• James Purvis

Is My Company Ever Going to IPO? I Analyzed 50 Tech Startups And This One Stat May Surprise You

IPO or Bust

Choosing which tech startup to join is always a tough decision to make. You ask yourself a lot of questions: Does it have the right management in place? Does it have a solution that solves a big problem? Is the culture right for me? Do they have the right VC's backing it? Is this company going to make it? etc. A lot goes into the process and it's always a big risk as there are so many factors involved that you can't control or predict. If one of your goals is to work for a tech startup that is going to IPO, I have an interesting statistic to share with you. Or maybe you are already at a tech startup and are speculating if your company will ever have an IPO exit. This stat will shed some light.


I think it's important to first understand how the IPO process works. According to CNBC, the IPO process takes roughly four to six months and is a grueling process for upper management to endure. There are 4 major steps in the Initial Public Offering process you should know about:

1. Choose a Booking Manager

The company first has to decide on an investment bank, aka "book running manager" to lead them through the process. For example, when I was part of Okta during our IPO in 2017, our leadership chose Goldman Sachs and J.P. Morgan Securities as joint booking managers to help guide us through the rigor.

2. S-1 Filing

The company then files a confidential document called the IPO prospectus with the Securities and Exchange Commission (aka S-1 filing). That filing is a sneak peak for investors into everything they should know about the company from risk factors to financial statements. This document is eventually released to the public for viewing so if you are ever wondering how many millions of dollars your CEO is worth, now you will know!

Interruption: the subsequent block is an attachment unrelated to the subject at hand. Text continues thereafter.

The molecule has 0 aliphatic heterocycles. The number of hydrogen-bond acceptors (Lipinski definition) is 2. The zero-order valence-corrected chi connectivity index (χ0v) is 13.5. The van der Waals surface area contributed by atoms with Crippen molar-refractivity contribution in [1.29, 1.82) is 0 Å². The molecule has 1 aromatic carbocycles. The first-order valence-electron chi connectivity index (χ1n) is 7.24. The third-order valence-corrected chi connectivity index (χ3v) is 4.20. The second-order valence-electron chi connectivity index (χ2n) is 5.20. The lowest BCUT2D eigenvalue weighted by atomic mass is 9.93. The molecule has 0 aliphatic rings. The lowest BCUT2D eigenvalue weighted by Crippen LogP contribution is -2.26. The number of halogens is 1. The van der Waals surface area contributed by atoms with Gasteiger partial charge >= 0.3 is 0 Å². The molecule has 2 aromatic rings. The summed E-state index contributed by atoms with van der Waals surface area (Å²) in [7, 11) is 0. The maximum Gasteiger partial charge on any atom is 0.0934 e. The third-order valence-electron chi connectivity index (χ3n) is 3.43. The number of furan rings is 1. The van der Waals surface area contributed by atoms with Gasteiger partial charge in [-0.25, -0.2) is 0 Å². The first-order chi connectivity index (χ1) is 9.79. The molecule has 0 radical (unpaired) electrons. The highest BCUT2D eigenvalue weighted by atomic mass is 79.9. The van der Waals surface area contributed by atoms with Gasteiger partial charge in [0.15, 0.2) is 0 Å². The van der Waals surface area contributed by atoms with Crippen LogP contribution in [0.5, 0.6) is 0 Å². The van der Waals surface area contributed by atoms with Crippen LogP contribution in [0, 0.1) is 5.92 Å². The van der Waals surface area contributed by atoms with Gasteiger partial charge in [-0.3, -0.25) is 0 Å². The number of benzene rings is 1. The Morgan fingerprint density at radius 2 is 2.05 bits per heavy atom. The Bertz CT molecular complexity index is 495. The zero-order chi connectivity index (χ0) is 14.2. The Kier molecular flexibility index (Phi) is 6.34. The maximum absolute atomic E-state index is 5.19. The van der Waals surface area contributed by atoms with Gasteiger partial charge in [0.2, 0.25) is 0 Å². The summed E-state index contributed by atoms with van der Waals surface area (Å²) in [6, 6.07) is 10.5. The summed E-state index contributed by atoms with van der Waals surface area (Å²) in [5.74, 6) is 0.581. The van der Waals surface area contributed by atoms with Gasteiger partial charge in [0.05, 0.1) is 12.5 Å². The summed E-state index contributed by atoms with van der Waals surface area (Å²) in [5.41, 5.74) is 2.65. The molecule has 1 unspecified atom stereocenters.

3. IPO Roadshow

After the S-1 filing, the company goes on a “road show” which gives investors the opportunity to meet executives at the company and ask them questions. Think of the IPO prospectus as a resume and the road show as the job interview. The Street defines the roadshow as when investment bankers representing a private company about to go public travel the country to meet with investors so they can line up buyers for the new shares the company will issue. A business typically aims to reach a triple oversubscription which means it has 3x the interest in its shares then they will make available. The more demand, the higher their IPO offering and more valuable the company is.

4. Determine Stock Price

On the last night of the road show (besides an elaborate dinner and some high-end drinks), the investment bank and company execs determine the price of their stock and to whom they’ll allocate the shares to. Typically, 85% of a company’s shares during an IPO are sold to institutional investors. In other words, your Aunt Bethany most likely isn't going to get a piece of the action until trading day.

"A business typically aims to reach a triple oversubscription" - CNBC


I think it's also important to mention how rare it is to go IPO to begin with. This is an extremely difficult thing to do for various reasons. According to NVCA.org, the VC funding ecosystem backed 10,400 companies in 2019. To put this in perspective, 159 companies went public last year and only 42 of those were tech companies. Between 2000 and 2018, an average of 110 companies went public each year, compared with more than 300 a year between 1980 and 2000. It truly is an amazing feat.

Below is a look at the number of IPO's in the U.S. from 1999 to 2019 according to Statista:

With the global pandemic and the strain it has had on the economy, you can only imagine that